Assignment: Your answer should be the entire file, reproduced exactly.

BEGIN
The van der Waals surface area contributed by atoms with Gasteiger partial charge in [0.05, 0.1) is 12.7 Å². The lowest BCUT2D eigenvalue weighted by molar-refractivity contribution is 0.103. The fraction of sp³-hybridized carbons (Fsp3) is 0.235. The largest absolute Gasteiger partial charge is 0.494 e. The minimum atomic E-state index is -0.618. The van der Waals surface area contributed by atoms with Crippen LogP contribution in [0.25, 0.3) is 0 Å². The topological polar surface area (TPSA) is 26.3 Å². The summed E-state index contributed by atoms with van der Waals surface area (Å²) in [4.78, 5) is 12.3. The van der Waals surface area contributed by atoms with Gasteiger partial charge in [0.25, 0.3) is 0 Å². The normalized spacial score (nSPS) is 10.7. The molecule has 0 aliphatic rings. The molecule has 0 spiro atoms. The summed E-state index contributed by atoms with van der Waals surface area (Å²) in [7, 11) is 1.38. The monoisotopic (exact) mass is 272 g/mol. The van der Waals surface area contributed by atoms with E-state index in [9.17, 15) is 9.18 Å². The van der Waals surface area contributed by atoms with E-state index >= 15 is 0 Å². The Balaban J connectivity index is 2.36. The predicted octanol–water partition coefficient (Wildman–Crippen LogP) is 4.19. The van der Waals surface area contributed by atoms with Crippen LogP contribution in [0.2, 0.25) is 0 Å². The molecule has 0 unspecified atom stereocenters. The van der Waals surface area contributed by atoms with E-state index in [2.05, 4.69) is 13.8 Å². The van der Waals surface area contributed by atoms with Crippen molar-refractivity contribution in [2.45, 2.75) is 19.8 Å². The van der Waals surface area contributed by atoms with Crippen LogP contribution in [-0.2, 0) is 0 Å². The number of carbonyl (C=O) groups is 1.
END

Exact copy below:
The van der Waals surface area contributed by atoms with Gasteiger partial charge in [0.05, 0.1) is 12.7 Å². The lowest BCUT2D eigenvalue weighted by molar-refractivity contribution is 0.103. The fraction of sp³-hybridized carbons (Fsp3) is 0.235. The largest absolute Gasteiger partial charge is 0.494 e. The minimum atomic E-state index is -0.618. The van der Waals surface area contributed by atoms with Crippen LogP contribution in [0.25, 0.3) is 0 Å². The topological polar surface area (TPSA) is 26.3 Å². The summed E-state index contributed by atoms with van der Waals surface area (Å²) in [4.78, 5) is 12.3. The van der Waals surface area contributed by atoms with Gasteiger partial charge in [0.25, 0.3) is 0 Å². The normalized spacial score (nSPS) is 10.7. The molecule has 0 aliphatic rings. The molecule has 0 spiro atoms. The summed E-state index contributed by atoms with van der Waals surface area (Å²) in [7, 11) is 1.38. The monoisotopic (exact) mass is 272 g/mol. The van der Waals surface area contributed by atoms with E-state index in [9.17, 15) is 9.18 Å². The van der Waals surface area contributed by atoms with E-state index >= 15 is 0 Å². The Balaban J connectivity index is 2.36. The predicted octanol–water partition coefficient (Wildman–Crippen LogP) is 4.19. The van der Waals surface area contributed by atoms with Crippen LogP contribution in [0.2, 0.25) is 0 Å². The molecule has 0 unspecified atom stereocenters. The van der Waals surface area contributed by atoms with E-state index in [2.05, 4.69) is 13.8 Å². The van der Waals surface area contributed by atoms with Crippen molar-refractivity contribution in [2.45, 2.75) is 19.8 Å². The van der Waals surface area contributed by atoms with Crippen LogP contribution in [-0.2, 0) is 0 Å². The number of carbonyl (C=O) groups is 1.